Today, the Landmark Trust owns Numbers 4,5,6,8, 10 and 11. All except Number 10 are let to private tenants. The street had remained in the ownership of the Arkwright family until 1924 when the houses were sold to individual owners. In 1961, Matlock Urban District Council bought Numbers 4-9 with the intention of demolishing them and building an old people's home on the site. Derbyshire County Council intervened with a Preservation Order.

In 1965, the Ancient Monuments Society agreed to buy them from the Council for £400. All had existing tenants and the houses were badly in need of repair and modernisation, specifically provision for bathrooms and toilets. The Society lacked the capital to initiate such improvements and the resources to act as landlord. The National Trust was approached initially, but was only interested in managing the whole street. The Society then approached John Smith, founder of the Landmark Trust in 1965 and also an honorary member of the Society of Ancient Monuments. Landmark agreed to acquire the properties.

Coincidentally, Landmark had also been approached about Numbers 10-11 at the other end of the street. Numbers 4, 5, 6 and 8 were acquired in April1974 and numbers 10-11 soon followed. The appearance of North Street was considerably less uniform than it is now. Doors were of different styles and colours and most of the long second floor windows were partially blocked. With the help of grants from the Historic Buildings Council and the District Council greater uniformity began to be established, a process still continuing. Roofs were stripped and re-laid, and electric cables removed from the front of the houses. Wherever possible, the four-light windows on the second floor were reinstated.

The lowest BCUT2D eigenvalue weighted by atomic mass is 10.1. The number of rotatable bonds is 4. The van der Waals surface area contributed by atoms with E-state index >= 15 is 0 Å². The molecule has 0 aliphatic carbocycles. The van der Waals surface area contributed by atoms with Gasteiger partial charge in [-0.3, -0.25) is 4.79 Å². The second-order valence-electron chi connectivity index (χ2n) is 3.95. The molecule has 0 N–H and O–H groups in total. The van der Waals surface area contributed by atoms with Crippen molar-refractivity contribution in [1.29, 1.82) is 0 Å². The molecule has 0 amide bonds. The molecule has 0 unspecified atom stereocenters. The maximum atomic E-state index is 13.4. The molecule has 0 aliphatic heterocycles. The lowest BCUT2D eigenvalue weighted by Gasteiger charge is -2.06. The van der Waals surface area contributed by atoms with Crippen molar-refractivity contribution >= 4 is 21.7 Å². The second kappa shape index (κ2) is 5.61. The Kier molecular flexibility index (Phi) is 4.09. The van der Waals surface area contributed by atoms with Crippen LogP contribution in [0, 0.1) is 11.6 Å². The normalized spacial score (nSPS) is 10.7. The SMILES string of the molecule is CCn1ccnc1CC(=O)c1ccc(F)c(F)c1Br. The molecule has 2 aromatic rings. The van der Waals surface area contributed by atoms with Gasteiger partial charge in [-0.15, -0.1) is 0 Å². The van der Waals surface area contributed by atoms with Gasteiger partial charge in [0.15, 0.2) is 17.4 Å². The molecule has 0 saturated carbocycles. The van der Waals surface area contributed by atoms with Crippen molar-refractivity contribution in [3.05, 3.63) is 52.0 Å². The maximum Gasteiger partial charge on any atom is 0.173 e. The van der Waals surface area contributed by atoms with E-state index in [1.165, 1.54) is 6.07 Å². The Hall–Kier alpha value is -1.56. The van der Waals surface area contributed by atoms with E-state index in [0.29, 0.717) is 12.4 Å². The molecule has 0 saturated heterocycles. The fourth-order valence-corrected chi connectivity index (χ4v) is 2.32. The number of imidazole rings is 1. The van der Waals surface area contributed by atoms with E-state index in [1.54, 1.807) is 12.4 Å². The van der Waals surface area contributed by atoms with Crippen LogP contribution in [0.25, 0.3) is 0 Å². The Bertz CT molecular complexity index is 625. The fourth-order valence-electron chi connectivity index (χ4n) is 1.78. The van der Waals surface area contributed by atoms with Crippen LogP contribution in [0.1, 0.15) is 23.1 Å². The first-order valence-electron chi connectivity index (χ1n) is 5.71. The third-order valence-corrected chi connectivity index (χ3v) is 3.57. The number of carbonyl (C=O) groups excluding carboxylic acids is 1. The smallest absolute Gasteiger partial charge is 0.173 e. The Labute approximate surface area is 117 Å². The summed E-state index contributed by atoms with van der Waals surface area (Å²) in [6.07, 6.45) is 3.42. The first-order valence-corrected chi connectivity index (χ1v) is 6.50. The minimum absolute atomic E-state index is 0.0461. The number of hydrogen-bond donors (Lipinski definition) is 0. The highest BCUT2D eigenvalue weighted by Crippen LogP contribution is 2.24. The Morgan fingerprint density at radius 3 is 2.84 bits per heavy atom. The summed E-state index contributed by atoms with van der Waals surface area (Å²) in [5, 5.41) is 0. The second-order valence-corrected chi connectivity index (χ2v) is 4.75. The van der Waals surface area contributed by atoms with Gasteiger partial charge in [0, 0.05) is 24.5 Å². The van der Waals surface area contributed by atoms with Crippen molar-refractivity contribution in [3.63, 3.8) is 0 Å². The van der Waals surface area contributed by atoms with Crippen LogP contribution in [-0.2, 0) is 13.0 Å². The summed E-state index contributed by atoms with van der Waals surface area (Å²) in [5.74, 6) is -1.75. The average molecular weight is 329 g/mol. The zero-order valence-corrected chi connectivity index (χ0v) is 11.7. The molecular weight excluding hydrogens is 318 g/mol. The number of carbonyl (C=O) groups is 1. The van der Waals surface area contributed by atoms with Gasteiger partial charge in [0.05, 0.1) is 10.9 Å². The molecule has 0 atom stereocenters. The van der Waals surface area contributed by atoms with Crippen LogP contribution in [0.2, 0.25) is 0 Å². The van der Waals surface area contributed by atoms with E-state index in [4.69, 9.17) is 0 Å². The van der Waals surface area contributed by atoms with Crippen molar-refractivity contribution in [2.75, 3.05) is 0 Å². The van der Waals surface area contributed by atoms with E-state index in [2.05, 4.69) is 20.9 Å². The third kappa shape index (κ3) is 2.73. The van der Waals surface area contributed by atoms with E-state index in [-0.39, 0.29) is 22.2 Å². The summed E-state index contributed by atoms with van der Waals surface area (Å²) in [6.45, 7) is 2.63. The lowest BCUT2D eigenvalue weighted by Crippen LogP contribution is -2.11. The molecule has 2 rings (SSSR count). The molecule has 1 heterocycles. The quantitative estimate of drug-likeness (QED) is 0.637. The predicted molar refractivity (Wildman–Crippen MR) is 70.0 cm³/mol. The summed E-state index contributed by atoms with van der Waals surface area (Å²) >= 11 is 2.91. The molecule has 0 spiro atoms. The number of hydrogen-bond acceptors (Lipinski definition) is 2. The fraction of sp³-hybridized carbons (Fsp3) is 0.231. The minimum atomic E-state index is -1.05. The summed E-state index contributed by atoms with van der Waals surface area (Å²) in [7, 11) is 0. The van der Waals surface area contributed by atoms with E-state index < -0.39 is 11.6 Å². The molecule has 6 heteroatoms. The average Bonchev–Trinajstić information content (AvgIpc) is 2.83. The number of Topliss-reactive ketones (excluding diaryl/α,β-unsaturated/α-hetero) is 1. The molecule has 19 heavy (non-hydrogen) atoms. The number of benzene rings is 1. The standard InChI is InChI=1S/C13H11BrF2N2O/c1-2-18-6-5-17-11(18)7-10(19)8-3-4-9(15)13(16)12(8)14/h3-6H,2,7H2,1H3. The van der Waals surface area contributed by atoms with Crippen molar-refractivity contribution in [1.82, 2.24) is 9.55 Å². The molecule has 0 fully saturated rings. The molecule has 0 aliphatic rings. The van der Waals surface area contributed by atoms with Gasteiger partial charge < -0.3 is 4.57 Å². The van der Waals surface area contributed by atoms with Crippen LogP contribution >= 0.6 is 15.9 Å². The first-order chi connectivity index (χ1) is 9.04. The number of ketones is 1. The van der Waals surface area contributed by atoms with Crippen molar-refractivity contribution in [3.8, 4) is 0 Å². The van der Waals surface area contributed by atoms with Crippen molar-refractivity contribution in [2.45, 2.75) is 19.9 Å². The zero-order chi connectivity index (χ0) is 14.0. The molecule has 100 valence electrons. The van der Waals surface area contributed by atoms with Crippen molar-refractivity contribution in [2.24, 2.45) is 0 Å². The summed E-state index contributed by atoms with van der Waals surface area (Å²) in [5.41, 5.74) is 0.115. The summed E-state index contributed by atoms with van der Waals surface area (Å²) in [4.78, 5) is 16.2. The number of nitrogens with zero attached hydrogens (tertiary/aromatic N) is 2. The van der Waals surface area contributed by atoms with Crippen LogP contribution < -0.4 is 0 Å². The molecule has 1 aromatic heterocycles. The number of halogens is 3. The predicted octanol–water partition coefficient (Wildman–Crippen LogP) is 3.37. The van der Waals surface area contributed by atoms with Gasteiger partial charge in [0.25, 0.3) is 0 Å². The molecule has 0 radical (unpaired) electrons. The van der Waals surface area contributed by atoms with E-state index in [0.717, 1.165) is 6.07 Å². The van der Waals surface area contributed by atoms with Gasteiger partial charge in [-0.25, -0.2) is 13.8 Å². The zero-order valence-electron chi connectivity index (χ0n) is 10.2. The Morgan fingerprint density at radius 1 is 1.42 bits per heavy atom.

When Landmark bought Number 10, it had been encroached upon considerably by Number 11. It had only a tiny kitchen in an additional lean-to against the main extension at the rear, entered through a door where the rear-facing window in the living room is today. This meant most of today's kitchen and bathroom had become part of Number 11. We demolished this little kitchen lean-to and inserted a new window in place of the door. The area within the main lean-to at the back was rearranged with Number 11, to allow for today's kitchen and a ground floor bathroom behind (a small bathroom on the second floor room was removed). A new pantry was built, and the floor level in the lean-to was lowered on the ground floor. This meant losing the earlier (cramped) first floor in the lean-to and filling in the cellar windows, although the window surrounds were retained. The cramped 18th-century staircase design did not comply with today’s building regulations and so the current steep flight was inserted to be as economical with space as possible, while still meeting requirements. The resulting layout is much closer to that which would have been found in Arkwright's day – a one room deep dwelling, although now with provision for today's necessities: an inside loo and bathroom and a sensibly sized, separate kitchen.

Availability & booking

Select a changeover day to start your booking...

What's a changeover day? and Why can't I select other dates?Explain MoreQuestion

A changeover day is a particular day of the week when holidays start and end at our properties. These tend to be on a Friday or a Monday but can sometimes vary. All stays run from one changeover day until another changeover day.